At the age of 79, Supreme Court Justice Antonin Scalia has died of apparent natural causes. In what marks his 30th year of service on the Supreme Court — his initial appointment was in 1986 — Scalia leaves behind an indelible record on the U.S. judicial body. Justice Scalia quotes about his famous decisions will undoubtedly speak to seminal cases, the impact of which will reverberate endlessly, for years to come.
Justice Scalia was notably (and outspokenly) opposed to the Supreme Court's 2015 upholding of the legality of the Affordable Care Act (also known as Obamacare, in case this is you were recently born), writing a lengthy and colorful dissent against the decision. And that was hardly the only occasion on which Scalia spoke up (to put it mildly) in defense of his own opinions on every topic that crossed his bench, from reproductive rights to marriage equality to interrogation techniques. The seasoned justice's remarks were so reliably pointed and articulated in such a distinct way, in fact, that for the duration of his time on the Supreme Court, it started to feel like every decision passed came in two parts: the decision itself, and what Antonin Scalia would have to say about the decision.
Here are some of his more notable, controversial, and at times, kinda hilarious quotes:
Affordable Care Act, 2015
Words no longer have meaning if an Exchange that is not established by a state is "established by the State."
"Could you define the market — everybody has to buy food sooner or later, so you define the market as food, therefore, everybody is in the market; therefore, you can make people buy broccoli."
"Contrivance, thy name is an opinion of the Affordable Care Act!"
Voting Rights Act, 2013
"I think it is attributable, very likely attributable, to a phenomenon that is called perpetuation of racial entitlement. It's been written about. Whenever a society adopts racial entitlements, it is very difficult to get out of them through the normal political processes ... And I am fairly confident it will be re-enacted in perpetuity unless a court can say it does not comport with the Constitution. You have to show, when you are treating different states differently, that there's a good reason for it."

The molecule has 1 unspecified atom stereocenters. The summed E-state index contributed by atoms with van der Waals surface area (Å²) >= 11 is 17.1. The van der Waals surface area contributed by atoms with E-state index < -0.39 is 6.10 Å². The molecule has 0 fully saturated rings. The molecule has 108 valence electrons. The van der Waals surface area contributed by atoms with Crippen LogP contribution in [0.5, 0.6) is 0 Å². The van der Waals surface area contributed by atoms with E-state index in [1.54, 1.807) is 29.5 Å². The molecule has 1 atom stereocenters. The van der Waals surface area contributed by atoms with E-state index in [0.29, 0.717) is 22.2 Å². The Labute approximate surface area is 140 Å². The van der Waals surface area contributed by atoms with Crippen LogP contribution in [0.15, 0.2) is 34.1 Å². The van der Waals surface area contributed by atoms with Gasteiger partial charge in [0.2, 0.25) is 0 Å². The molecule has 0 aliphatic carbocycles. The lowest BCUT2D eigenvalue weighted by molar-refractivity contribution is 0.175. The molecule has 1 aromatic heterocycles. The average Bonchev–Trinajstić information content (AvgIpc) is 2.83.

"My job is to interpret the Constitution accurately. And indeed, there are anti-abortion people who think that the Constitution requires a state to prohibit abortion. They say that the Equal Protection Clause requires that you treat a helpless human being that's still in the womb the way you treat other human beings. I think that's wrong. I think when the Constitution says that persons are entitled to equal protection of the laws, I think it clearly means walking-around persons. You don't count pregnant women twice."
“There are – there are those who contend that it does not benefit African Americans to to get them into the University of Texas where they do not do well, as opposed to having them go to a less-advanced school, a less – a slower-track school where they do well ... One of – one of the briefs pointed out that – that most of the – most of the black scientists in this country don’t come from schools like the University of Texas. They come from lesser schools where they do not feel that they’re – that they’re being pushed ahead in – in classes that are too too fast for them.”
Is it really so easy to determine that smacking someone in the face to determine where he has hidden the bomb that is about to blow up Los Angeles is prohibited in the Constitution?
"The purpose of Indiana's nudity law would be violated, I think, if 60,000 fully consenting adults crowded into the Hoosierdome to display their genitals to one another." – On allowing fully nude dancing in Indiana
I told you before I’m not a scientist. That’s why I don’t want to have to deal with global warming, to tell you the truth.
“If we cannot have moral feelings against homosexuality, can we have it against murder? Can we have it against other things? I’m surprised you aren’t persuaded.”
“The death penalty? Give me a break. It’s easy. Abortion? Absolutely easy. Nobody ever thought the Constitution prevented restrictions on abortion. Homosexual sodomy? Come on. For 200 years, it was criminal in every state.”
"Many Americans do not want persons who openly engage in homosexual conduct as partners in their business, as scoutmasters for their children, as teachers in their children's schools, or as boarders in their home. They view this as protecting themselves and their families from a lifestyle that they believe to be immoral and destructive."
“[The Texas anti-sodomy statute] undoubtedly imposes constraints on liberty ... So do laws prohibiting prostitution, recreational use of heroin, and, for that matter, working more than 60 hours per week in a bakery.”